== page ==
we say that the disk is fragmented now. If we remove this fragmentation the chunks of
data on the disk will be stored close to each other and thus reading of data will be faster.
For the purpose of removing fragmentation on the disk the Defragmentation utility is
used.
The compilers and interpreters also belong to the System Software category.
Application software
A program or group of programs designed for end users. For example a program for
Accounting, Payroll, Inventory Control System, and guided system for planes. GPS
(global positioning system), another application software, is being used in vehicles,
which through satellite determines the geographical position of the vehicle
Page 9
img
CS201 ­ Introduction to Programming
History of C language
The C language was developed in late 60's and early 70's, in Bell Laboratories. In those
days BCPL and B languages were developed there. The BCPL language was developed
in 1967 by Martin Richards as a language for writing operating systems software and
compilers. In 1970 Ken Thompson used B language to create early versions of the UNIX
operating system at Bell Laboratories. Thus both the languages were being used to
develop various system software even compilers. Both BCPL and B were `type less'
languages, every data item occupied one `word' in memory and the burden of treating a
data item as a whole number or real number, for example was the responsibility of the
programmer.
Dennis Ritchie developed a general purpose language, called C language, by using
different features of BCPL and B languages. C uses many important concepts of BCPL
and B while adding data typing and other features. In the start C became widely known as
the development language of the UNIX operating system, and the UNIX operating
system was written by using this C language. The C language is so powerful that the
compiler of C and other various operating systems are written in C. C language has
almost unlimited powers to do with computers. You can program to turn on or off any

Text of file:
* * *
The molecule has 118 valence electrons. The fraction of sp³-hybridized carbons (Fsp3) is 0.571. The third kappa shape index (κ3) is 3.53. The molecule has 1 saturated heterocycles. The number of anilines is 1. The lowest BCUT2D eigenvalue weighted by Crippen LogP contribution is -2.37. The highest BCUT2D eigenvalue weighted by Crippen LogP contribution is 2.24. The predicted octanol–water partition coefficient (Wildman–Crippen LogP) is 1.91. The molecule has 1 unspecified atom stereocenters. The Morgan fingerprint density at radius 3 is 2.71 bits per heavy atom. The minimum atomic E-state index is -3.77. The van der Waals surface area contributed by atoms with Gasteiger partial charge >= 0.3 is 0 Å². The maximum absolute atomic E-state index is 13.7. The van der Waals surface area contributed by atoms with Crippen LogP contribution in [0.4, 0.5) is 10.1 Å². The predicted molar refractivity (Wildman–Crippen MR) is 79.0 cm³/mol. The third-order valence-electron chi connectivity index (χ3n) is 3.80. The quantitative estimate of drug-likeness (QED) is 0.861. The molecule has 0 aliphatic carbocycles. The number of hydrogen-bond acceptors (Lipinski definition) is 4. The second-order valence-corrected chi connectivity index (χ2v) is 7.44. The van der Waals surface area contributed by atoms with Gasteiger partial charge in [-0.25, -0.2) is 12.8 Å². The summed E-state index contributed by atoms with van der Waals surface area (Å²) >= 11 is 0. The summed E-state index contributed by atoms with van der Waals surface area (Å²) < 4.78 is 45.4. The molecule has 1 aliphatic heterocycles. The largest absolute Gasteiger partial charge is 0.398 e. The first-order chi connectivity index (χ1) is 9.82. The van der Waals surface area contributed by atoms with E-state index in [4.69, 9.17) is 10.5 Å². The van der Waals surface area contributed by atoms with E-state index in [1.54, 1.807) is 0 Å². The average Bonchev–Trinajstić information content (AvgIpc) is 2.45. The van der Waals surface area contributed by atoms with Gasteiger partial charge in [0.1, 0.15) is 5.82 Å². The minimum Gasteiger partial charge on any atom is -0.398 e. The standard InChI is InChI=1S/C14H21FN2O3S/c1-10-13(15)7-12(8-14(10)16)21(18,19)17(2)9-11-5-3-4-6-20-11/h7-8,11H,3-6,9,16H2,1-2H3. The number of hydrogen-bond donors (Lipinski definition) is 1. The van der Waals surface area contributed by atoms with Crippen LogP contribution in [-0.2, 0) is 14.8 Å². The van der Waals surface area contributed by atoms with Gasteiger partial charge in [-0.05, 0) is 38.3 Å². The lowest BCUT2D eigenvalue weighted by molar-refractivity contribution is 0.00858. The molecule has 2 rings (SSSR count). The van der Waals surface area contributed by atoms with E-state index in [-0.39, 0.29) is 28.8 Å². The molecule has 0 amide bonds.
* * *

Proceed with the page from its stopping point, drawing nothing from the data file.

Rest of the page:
device of computer. You can do a lot to hard disk and other peripherals. It is very easy to
write a program in C that stops the running of computer. So be careful while
programming in C.
The C language and UNIX operating system widely spread in educational and research
institutions. There was C and UNIX everywhere. Due to the wide spread of C, different
researchers started to add their features in the language. And thus different variations in C
came into existence. Many universities developed their own C by adding different
features to the C language developed by Ritchie. These variations led to the need of a
standard version of C. In 1983 a technical committee was created under the American
National Standards Committee on Computer and Information Processing to provide an
unambiguous and machine-independent definition of the language. In 1989 the standard
was approved. ANSI cooperated with the International Standard Organization (ISO) to
standardize C worldwide.
Tools of the trade
As programmer we need different tools to develop a program. These tools are needed for
the life cycle of programs
Editors
First of all we need a tool for writing the code of a program. For this purpose we used
Editors in which we write our code. We can use word processor too for this, but word
processors have many other features like bold the text, italic, coloring the text etc, so
when we save a file written in a word processor, lot of other information including the
text is saved on the disk. For programming purposes we don't need these things we only
need simple text. Text editors are such editors which save only the text which we type. So